As I’m sure you all know, February is Black History Month. Many celebrations are usually held during the month. This year, the events will be primarily virtual. I used to love going to the event that the Intergovernmental Black History Committee used to hold for Federal, state and local governmental agencies. The general public could attend, but government employees were the primary participants. The committee provided a day of workshops as well as a keynote speaker at the luncheon.
I learned a lot about Black history by attending these events through the years. One of Kentucky’s former state Senators marched with Dr. King and told us stories about his life and his thoughts about what was going on at that time. Some of the Tuskegee Airmen spoke with us about their experiences. By having speakers like these, they brought history to life.
I would encourage you to have an event for Black History Month for your employees. Even if the event is virtual, it can be both fun and educational. Let’s all take some time this month to learn about some of the achievements of those Black pioneers who have preceded us.
Race discrimination is illegal under Title VII of the Civil Rights Act of 1964, as amended. The races as defined by the Office of Management and Budget (OMB) are:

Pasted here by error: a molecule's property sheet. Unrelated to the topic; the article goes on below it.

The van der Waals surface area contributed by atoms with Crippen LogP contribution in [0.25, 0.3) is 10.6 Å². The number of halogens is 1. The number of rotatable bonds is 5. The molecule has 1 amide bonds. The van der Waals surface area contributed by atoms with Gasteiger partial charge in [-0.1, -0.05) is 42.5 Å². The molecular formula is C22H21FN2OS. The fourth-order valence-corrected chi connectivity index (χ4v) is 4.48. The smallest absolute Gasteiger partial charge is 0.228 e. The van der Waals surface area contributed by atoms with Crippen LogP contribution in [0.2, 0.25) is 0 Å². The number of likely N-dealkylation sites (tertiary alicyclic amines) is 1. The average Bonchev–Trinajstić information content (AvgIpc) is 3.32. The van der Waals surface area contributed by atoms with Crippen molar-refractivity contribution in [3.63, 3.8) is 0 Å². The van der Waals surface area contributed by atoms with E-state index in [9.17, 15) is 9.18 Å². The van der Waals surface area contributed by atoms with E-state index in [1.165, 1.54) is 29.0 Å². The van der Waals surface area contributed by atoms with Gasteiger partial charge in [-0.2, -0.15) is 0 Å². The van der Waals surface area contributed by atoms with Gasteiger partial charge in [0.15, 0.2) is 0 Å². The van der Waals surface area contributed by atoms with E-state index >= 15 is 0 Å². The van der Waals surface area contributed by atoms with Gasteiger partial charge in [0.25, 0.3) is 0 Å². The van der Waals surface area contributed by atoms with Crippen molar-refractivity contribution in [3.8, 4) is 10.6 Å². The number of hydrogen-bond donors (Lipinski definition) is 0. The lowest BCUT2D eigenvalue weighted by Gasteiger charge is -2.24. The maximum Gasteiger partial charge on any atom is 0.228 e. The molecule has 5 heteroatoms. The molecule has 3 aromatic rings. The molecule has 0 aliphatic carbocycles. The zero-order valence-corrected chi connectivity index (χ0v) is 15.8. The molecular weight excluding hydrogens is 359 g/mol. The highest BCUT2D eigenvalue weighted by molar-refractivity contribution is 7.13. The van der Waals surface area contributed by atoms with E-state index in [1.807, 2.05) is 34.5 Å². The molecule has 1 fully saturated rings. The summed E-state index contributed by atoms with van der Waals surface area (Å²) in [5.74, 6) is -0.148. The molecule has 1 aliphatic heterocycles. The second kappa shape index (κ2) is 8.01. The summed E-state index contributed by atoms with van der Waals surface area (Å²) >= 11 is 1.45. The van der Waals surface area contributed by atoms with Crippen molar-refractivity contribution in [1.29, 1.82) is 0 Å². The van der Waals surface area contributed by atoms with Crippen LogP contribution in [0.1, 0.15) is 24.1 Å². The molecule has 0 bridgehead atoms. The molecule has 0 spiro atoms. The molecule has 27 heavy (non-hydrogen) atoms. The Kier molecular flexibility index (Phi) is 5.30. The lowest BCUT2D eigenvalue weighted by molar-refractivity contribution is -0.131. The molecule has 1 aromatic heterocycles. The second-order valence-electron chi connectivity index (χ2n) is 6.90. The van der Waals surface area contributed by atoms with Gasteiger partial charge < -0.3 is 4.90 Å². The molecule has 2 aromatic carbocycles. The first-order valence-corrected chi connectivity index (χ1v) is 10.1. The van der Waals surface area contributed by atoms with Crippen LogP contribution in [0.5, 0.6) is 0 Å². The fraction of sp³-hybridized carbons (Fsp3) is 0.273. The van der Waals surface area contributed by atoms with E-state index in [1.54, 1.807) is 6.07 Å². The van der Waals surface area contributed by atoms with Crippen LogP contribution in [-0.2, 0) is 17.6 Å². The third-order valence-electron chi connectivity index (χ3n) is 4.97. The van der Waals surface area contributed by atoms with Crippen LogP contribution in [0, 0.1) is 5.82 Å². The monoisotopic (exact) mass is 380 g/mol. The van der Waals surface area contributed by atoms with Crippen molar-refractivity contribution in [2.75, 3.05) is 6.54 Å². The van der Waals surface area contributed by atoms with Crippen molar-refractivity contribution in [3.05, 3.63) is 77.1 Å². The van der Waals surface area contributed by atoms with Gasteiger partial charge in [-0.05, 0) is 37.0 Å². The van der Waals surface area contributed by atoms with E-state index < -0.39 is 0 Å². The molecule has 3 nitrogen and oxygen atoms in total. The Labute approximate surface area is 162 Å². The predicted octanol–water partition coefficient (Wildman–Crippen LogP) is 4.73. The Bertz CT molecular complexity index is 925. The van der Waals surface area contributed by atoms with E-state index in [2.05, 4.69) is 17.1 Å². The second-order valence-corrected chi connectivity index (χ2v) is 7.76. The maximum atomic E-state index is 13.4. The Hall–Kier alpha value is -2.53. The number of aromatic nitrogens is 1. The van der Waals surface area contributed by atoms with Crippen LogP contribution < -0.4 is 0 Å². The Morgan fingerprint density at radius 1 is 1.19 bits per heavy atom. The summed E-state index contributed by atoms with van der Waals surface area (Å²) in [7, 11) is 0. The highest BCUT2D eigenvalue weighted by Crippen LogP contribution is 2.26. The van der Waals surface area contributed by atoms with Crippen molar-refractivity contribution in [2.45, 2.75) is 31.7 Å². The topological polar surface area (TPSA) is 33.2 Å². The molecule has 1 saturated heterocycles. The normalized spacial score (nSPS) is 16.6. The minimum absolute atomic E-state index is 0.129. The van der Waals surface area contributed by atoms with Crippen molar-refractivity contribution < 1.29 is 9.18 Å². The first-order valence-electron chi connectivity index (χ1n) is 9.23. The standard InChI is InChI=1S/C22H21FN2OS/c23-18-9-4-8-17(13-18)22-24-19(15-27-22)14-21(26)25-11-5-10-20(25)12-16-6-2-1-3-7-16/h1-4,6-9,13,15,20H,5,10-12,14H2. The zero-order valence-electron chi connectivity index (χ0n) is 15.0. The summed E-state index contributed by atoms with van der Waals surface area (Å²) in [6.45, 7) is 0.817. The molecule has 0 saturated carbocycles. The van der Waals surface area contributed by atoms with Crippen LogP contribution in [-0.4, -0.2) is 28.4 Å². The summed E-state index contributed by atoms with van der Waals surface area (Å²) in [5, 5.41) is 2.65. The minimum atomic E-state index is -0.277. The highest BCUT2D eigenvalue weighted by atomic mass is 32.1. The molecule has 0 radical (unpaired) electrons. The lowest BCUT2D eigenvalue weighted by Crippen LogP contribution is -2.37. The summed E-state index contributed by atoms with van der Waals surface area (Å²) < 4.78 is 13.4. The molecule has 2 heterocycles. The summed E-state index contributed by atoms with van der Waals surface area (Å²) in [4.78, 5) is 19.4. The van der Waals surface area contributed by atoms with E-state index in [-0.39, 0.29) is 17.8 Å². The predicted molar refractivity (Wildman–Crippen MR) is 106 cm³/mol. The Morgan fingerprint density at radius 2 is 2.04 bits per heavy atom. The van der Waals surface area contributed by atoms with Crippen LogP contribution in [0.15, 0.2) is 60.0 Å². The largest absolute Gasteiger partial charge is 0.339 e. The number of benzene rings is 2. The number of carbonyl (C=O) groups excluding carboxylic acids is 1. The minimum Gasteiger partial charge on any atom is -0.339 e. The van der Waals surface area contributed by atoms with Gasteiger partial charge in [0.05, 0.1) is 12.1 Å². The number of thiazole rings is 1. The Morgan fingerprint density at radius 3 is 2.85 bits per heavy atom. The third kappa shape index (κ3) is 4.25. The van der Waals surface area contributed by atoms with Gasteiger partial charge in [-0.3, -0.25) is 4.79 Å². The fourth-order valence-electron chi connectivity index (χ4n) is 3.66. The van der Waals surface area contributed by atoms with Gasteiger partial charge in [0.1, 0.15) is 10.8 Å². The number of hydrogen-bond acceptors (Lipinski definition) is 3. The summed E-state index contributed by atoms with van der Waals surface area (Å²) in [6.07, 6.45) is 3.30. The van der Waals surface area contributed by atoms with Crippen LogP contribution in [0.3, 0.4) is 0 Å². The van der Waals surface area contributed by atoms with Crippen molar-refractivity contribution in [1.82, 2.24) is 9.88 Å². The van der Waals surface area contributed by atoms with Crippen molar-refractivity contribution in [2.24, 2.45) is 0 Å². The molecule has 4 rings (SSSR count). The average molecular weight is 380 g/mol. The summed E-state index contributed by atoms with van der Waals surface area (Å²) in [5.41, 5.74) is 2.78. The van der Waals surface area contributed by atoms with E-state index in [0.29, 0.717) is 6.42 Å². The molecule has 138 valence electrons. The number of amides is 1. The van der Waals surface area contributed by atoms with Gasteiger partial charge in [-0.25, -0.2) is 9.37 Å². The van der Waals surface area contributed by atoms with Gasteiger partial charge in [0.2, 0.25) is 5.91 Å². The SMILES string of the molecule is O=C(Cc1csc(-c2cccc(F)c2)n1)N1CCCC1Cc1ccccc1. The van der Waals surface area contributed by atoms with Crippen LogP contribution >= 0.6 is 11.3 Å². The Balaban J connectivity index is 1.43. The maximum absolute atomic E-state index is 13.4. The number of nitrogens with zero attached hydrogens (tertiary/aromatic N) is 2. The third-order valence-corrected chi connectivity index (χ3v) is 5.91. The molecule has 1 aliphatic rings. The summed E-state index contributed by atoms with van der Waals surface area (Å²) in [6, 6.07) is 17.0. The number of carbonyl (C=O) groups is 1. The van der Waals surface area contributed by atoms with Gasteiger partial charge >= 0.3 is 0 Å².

Black or African American
White or Caucasian
Native American or Alaskan Native
Native Hawaiian or other Pacific Islander
Race discrimination may be subtler than it used to be, but it is still alive and well. The use of certain objectionable words in the workplace happens. Although some employees may not be offended by the language, others may be. And remember, under the hostile work environment theory of harassment, the person affected by the conduct does not have to be a member of that particular protected class about whom the words refer. The conduct must affect the employee’s ability to perform their job duties and must be severe or pervasive.
Employers must be ever vigilant to make sure that inappropriate conduct is not present in the workplace. Inappropriate conduct may morph into harassment if it is not checked. Supervisors and managers must be trained to recognize behavior that may lead to allegations of harassment. Supervisors and managers are the eyes and ears of the company and need to stop inappropriate workplace conduct, even if the conduct is not from one of their employees.
It is often difficult to determine someone’s race by looking at them. Also, discrimination can occur because of one’s association with someone of a different race. Offhand comments made by one employee about someone of a different race may be offensive to another employee based on their associations.
As you can see, discrimination can occur in a variety of ways. If you have questions about race discrimination and/or harassment, feel free to reach out to me at firstname.lastname@example.org or (502) 553-7648.